Pregnant women get conflicting advice on COVID-19 vaccines

Pregnant women looking for guidance on COVID-19 vaccines are facing the kind of confusion that has dogged the pandemic from the start: The world’s leading public health organizations — the U.S. Centers for Disease Control and Prevention, and the World Health Organization — are offering contradictory advice.

Neither organization explicitly forbids or encourages immunizing pregnant women. But weighing the same limited studies, they provide different recommendations.


The CDC’s advisory committee urged pregnant women to consult their doctors before rolling up their sleeves — a decision applauded by several women’s health organizations because it kept decision making in the hands of the expectant mothers.

The WHO recommended that pregnant women not receive the vaccine unless they were at high risk for COVID because of work exposures or chronic conditions. It issued guidance on the Moderna vaccine Tuesday, stirring uncertainty among women and doctors on social media. (Earlier this month, it published similar guidance on the Pfizer-BioNTech vaccine.)


Several experts expressed dismay at the WHO’s stance, saying the risks to pregnant women from COVID were far greater than any theoretical harm from the vaccines.

“There are no documented risks to the fetus, there’s no theoretical risks, there’s no risk in animal studies” from the vaccines, said Dr. Anne Lyerly, a bioethicist at the University of North Carolina, Chapel Hill. “The more that I think about it, the more disappointed and sad I feel about it.”

The difference of opinion between the CDC and the WHO is not rooted in scientific evidence, but the lack of it: Pregnant women have been barred from participating in clinical trials of the vaccines, a decision in line with a long tradition of excluding pregnant women from biomedical research, but one that is now being challenged.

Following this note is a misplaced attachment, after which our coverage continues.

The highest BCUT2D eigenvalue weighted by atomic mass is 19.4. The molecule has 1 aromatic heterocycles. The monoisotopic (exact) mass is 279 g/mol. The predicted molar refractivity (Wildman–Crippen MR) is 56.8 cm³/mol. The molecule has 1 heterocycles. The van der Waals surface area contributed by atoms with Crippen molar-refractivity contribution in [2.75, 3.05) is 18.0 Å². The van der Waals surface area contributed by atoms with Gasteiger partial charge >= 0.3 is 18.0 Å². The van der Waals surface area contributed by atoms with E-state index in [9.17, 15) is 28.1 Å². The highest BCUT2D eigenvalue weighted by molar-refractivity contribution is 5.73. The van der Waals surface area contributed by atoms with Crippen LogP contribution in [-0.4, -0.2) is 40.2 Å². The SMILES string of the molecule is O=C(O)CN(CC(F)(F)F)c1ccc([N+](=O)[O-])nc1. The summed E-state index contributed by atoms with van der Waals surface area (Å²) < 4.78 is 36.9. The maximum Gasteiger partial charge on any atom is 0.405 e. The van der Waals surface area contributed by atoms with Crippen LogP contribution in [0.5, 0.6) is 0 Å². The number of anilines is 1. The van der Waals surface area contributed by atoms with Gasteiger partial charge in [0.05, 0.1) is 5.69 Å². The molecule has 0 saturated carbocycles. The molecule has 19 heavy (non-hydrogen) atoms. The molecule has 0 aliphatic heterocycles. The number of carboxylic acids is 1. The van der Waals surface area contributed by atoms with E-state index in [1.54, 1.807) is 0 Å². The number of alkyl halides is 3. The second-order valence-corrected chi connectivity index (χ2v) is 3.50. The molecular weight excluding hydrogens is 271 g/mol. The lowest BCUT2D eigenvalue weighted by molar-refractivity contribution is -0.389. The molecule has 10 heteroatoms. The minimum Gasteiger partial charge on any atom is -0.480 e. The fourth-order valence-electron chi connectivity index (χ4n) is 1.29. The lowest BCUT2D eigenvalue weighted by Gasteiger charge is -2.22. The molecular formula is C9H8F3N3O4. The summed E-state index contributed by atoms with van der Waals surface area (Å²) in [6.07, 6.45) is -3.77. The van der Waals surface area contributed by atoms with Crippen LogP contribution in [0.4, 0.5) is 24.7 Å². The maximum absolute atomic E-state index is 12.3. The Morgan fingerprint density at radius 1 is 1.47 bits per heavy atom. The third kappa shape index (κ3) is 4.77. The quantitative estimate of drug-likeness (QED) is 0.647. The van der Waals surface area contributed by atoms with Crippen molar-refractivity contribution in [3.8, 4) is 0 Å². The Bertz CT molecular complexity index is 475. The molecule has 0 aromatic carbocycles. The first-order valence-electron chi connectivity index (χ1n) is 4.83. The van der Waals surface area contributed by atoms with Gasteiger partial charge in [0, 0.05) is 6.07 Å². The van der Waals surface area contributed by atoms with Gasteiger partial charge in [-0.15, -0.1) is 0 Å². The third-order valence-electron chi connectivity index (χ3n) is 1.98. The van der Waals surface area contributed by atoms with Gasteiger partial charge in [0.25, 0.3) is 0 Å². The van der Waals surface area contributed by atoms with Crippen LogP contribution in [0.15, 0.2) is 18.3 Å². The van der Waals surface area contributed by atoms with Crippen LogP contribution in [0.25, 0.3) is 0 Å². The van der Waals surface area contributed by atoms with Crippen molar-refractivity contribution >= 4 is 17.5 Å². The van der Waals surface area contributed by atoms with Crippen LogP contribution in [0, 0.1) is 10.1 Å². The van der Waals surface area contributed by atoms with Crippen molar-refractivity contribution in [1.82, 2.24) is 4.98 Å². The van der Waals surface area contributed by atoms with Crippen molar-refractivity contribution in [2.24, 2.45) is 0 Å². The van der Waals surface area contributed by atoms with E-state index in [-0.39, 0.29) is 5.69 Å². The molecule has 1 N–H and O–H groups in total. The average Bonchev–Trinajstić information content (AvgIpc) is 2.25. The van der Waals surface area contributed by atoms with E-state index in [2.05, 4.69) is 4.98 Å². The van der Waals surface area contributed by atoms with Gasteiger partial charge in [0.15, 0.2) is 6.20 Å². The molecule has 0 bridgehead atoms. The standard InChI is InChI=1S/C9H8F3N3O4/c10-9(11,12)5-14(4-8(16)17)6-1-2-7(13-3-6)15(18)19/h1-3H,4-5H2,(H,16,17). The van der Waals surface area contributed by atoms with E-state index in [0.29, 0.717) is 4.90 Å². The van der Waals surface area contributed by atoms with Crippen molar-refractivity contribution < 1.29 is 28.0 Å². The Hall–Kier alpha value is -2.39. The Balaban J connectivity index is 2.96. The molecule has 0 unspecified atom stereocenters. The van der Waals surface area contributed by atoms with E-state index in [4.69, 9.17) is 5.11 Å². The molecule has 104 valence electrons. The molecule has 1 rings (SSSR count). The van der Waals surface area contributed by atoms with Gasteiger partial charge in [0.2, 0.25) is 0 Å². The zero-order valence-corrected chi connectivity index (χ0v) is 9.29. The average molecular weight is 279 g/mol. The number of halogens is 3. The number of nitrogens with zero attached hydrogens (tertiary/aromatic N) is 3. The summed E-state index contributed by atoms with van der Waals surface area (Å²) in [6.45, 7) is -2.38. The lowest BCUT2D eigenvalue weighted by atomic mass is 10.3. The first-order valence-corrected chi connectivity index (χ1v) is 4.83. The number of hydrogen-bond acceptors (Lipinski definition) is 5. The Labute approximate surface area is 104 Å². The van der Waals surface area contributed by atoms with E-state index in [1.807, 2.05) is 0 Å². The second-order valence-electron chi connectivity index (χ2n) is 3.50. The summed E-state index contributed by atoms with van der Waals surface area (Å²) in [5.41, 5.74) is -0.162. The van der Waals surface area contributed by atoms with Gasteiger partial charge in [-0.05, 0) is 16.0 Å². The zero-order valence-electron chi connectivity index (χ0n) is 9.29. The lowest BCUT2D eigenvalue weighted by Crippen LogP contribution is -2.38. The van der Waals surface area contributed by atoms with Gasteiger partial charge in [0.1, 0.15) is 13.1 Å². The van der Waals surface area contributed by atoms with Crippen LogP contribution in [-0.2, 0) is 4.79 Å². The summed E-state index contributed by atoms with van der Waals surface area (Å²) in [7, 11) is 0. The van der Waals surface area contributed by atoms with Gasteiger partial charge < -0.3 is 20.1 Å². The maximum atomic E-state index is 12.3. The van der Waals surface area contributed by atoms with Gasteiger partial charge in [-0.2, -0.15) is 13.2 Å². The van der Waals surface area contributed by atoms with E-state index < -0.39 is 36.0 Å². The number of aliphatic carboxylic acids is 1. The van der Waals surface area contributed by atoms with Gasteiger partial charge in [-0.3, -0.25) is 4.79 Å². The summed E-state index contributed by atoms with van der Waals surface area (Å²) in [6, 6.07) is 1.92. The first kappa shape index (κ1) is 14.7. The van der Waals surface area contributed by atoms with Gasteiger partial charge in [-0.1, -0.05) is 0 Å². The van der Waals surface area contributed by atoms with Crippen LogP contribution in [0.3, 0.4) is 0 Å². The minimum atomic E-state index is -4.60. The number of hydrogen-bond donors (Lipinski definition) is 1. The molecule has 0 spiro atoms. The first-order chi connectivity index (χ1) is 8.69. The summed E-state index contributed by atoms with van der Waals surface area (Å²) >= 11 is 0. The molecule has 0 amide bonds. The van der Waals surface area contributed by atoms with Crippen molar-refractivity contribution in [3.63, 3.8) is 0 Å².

While the rationale is ostensibly to protect women and their unborn children, barring pregnant women from studies pushes the risk out of the carefully controlled environment of a clinical trial and into the real world. The practice has forced patients and providers to weigh sensitive, worrisome issues with little hard data about safety or effectiveness.

Vaccines are generally considered to be safe, and pregnant women have been urged to be immunized for influenza and other diseases since the 1960s, even in the absence of rigorous clinical trials to test them.

“As obstetricians, we are often faced with difficult decisions about using interventions in pregnancy that have not been properly tested in pregnancy,” said Dr. Denise Jamieson, an obstetrician at Emory University in Atlanta and a member of the COVID expert group at the American College of Obstetrics and Gynecologists. The college strongly advocated including pregnant and breastfeeding women in the vaccine trials.

Mary Williams, right, receives an injection of the Oxford/AstraZeneca vaccine at the mass vaccination centre in Newcastle Upon Tyne, England.

“What many people miss is that there are risks to doing nothing,” Jamieson said. “Not offering pregnant women the opportunity to be vaccinated and protect themselves, where there are known and severe risks of COVID amplified by pregnancy, is not a wise strategy.”

The uncertainty isn’t limited to COVID vaccines: Many if not most medications, including widely used drugs, have never been tested in pregnant women. It can take years or decades for adverse side effects to come to light in the absence of a study with a control group for comparison.


“This isn’t a story about the WHO or other people advising against vaccination in pregnancy,” said Carleigh Krubiner, a policy fellow at the Center for Global Development and a principal investigator for the Pregnancy Research Ethics for Vaccines, Epidemics and New Technologies project (PREVENT). “It’s a story about the failure to timely and appropriately include pregnant women in vaccination studies.”

Saying she understood the commitment of the WHO and other advisory bodies to rely on scientific studies, Krubiner added: “The reality is that we don’t yet have the data on these vaccinations in pregnancy, and it’s very difficult without that data to come out and give a full-throated recommendation in support.”

The CDC and the WHO have offered dissonant advice many times over the course of the pandemic — most notably on the usefulness of masks and the possibility of the virus traveling by air indoors.